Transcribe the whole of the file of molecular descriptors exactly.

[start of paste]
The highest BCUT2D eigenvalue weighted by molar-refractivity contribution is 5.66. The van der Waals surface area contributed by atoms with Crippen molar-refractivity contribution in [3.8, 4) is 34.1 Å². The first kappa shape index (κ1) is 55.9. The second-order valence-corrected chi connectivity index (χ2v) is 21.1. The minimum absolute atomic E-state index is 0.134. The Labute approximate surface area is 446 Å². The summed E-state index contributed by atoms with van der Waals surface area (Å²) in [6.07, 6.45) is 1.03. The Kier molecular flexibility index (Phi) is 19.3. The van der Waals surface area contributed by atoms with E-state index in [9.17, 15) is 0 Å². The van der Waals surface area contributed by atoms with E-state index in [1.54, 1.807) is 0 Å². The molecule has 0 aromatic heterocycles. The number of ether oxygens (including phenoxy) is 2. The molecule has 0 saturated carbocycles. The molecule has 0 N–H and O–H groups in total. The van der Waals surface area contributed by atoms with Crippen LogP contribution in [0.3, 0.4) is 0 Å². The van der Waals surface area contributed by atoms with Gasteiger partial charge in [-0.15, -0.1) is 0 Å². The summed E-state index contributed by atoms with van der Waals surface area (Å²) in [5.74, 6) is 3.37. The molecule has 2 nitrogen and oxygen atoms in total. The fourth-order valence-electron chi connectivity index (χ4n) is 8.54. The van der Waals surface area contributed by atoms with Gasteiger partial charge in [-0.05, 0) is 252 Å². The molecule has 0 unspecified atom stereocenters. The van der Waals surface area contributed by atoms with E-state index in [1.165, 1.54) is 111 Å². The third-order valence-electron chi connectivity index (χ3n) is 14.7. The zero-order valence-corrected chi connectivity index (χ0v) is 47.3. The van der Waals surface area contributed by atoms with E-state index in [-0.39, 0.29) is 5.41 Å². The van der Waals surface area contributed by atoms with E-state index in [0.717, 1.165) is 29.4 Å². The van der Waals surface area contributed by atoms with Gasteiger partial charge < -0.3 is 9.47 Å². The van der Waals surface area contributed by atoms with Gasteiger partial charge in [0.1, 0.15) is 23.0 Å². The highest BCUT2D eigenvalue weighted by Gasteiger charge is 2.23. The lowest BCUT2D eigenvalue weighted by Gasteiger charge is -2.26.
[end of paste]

The highest BCUT2D eigenvalue weighted by molar-refractivity contribution is 5.66. The van der Waals surface area contributed by atoms with Crippen molar-refractivity contribution in [3.8, 4) is 34.1 Å². The first kappa shape index (κ1) is 55.9. The second-order valence-corrected chi connectivity index (χ2v) is 21.1. The minimum absolute atomic E-state index is 0.134. The Labute approximate surface area is 446 Å². The summed E-state index contributed by atoms with van der Waals surface area (Å²) in [6.07, 6.45) is 1.03. The Kier molecular flexibility index (Phi) is 19.3. The van der Waals surface area contributed by atoms with E-state index in [9.17, 15) is 0 Å². The van der Waals surface area contributed by atoms with E-state index in [1.54, 1.807) is 0 Å². The molecule has 0 aromatic heterocycles. The number of ether oxygens (including phenoxy) is 2. The molecule has 0 saturated carbocycles. The molecule has 0 N–H and O–H groups in total. The van der Waals surface area contributed by atoms with Crippen LogP contribution in [0.3, 0.4) is 0 Å². The van der Waals surface area contributed by atoms with Gasteiger partial charge in [-0.15, -0.1) is 0 Å². The summed E-state index contributed by atoms with van der Waals surface area (Å²) in [5.74, 6) is 3.37. The molecule has 2 nitrogen and oxygen atoms in total. The fourth-order valence-electron chi connectivity index (χ4n) is 8.54. The van der Waals surface area contributed by atoms with Gasteiger partial charge in [-0.05, 0) is 252 Å². The molecule has 0 unspecified atom stereocenters. The van der Waals surface area contributed by atoms with E-state index in [1.165, 1.54) is 111 Å². The third-order valence-electron chi connectivity index (χ3n) is 14.7. The zero-order valence-corrected chi connectivity index (χ0v) is 47.3. The van der Waals surface area contributed by atoms with E-state index in [-0.39, 0.29) is 5.41 Å². The van der Waals surface area contributed by atoms with E-state index in [0.717, 1.165) is 29.4 Å². The van der Waals surface area contributed by atoms with Gasteiger partial charge < -0.3 is 9.47 Å². The van der Waals surface area contributed by atoms with Gasteiger partial charge in [0.1, 0.15) is 23.0 Å². The highest BCUT2D eigenvalue weighted by Gasteiger charge is 2.23. The lowest BCUT2D eigenvalue weighted by Gasteiger charge is -2.26.